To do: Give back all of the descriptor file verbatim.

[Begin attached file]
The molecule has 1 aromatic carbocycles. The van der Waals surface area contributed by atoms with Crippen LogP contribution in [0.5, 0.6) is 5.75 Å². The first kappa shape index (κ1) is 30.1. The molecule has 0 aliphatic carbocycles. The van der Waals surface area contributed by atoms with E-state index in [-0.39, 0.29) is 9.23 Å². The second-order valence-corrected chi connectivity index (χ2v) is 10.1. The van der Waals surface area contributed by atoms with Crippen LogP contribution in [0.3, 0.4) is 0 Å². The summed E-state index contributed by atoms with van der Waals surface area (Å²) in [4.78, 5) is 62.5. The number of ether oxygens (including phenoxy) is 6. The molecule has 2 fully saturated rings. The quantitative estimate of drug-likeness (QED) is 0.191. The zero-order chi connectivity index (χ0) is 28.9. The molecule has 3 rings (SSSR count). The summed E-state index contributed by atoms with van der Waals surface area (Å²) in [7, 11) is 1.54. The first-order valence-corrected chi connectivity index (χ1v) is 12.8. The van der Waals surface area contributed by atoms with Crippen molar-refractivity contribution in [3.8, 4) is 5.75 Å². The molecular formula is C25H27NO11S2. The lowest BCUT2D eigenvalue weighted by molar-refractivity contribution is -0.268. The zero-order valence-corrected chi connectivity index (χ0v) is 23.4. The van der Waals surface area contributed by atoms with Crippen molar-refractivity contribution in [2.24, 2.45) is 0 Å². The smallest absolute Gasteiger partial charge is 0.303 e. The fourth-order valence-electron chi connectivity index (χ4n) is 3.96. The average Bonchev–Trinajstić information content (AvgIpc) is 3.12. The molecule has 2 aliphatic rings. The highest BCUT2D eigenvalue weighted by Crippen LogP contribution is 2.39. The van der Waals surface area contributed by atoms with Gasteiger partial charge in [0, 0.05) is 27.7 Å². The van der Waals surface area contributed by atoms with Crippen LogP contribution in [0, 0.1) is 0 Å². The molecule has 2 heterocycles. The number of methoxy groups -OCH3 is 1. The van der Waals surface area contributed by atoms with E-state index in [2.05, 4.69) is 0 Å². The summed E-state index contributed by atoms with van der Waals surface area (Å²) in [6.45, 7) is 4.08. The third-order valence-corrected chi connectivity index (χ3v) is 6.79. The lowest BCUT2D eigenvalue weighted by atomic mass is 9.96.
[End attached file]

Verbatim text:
The molecule has 1 aromatic carbocycles. The van der Waals surface area contributed by atoms with Crippen LogP contribution in [0.5, 0.6) is 5.75 Å². The first kappa shape index (κ1) is 30.1. The molecule has 0 aliphatic carbocycles. The van der Waals surface area contributed by atoms with E-state index in [-0.39, 0.29) is 9.23 Å². The second-order valence-corrected chi connectivity index (χ2v) is 10.1. The van der Waals surface area contributed by atoms with Crippen LogP contribution in [0.3, 0.4) is 0 Å². The summed E-state index contributed by atoms with van der Waals surface area (Å²) in [4.78, 5) is 62.5. The number of ether oxygens (including phenoxy) is 6. The molecule has 2 fully saturated rings. The quantitative estimate of drug-likeness (QED) is 0.191. The zero-order chi connectivity index (χ0) is 28.9. The molecule has 3 rings (SSSR count). The summed E-state index contributed by atoms with van der Waals surface area (Å²) in [7, 11) is 1.54. The first-order valence-corrected chi connectivity index (χ1v) is 12.8. The van der Waals surface area contributed by atoms with Crippen molar-refractivity contribution in [3.8, 4) is 5.75 Å². The molecular formula is C25H27NO11S2. The lowest BCUT2D eigenvalue weighted by molar-refractivity contribution is -0.268. The zero-order valence-corrected chi connectivity index (χ0v) is 23.4. The van der Waals surface area contributed by atoms with Crippen molar-refractivity contribution in [2.24, 2.45) is 0 Å². The smallest absolute Gasteiger partial charge is 0.303 e. The fourth-order valence-electron chi connectivity index (χ4n) is 3.96. The average Bonchev–Trinajstić information content (AvgIpc) is 3.12. The molecule has 2 aliphatic rings. The highest BCUT2D eigenvalue weighted by Crippen LogP contribution is 2.39. The van der Waals surface area contributed by atoms with Gasteiger partial charge in [0, 0.05) is 27.7 Å². The van der Waals surface area contributed by atoms with Crippen LogP contribution in [0, 0.1) is 0 Å². The molecule has 2 heterocycles. The number of methoxy groups -OCH3 is 1. The van der Waals surface area contributed by atoms with E-state index in [2.05, 4.69) is 0 Å². The summed E-state index contributed by atoms with van der Waals surface area (Å²) in [6.45, 7) is 4.08. The third-order valence-corrected chi connectivity index (χ3v) is 6.79. The lowest BCUT2D eigenvalue weighted by atomic mass is 9.96.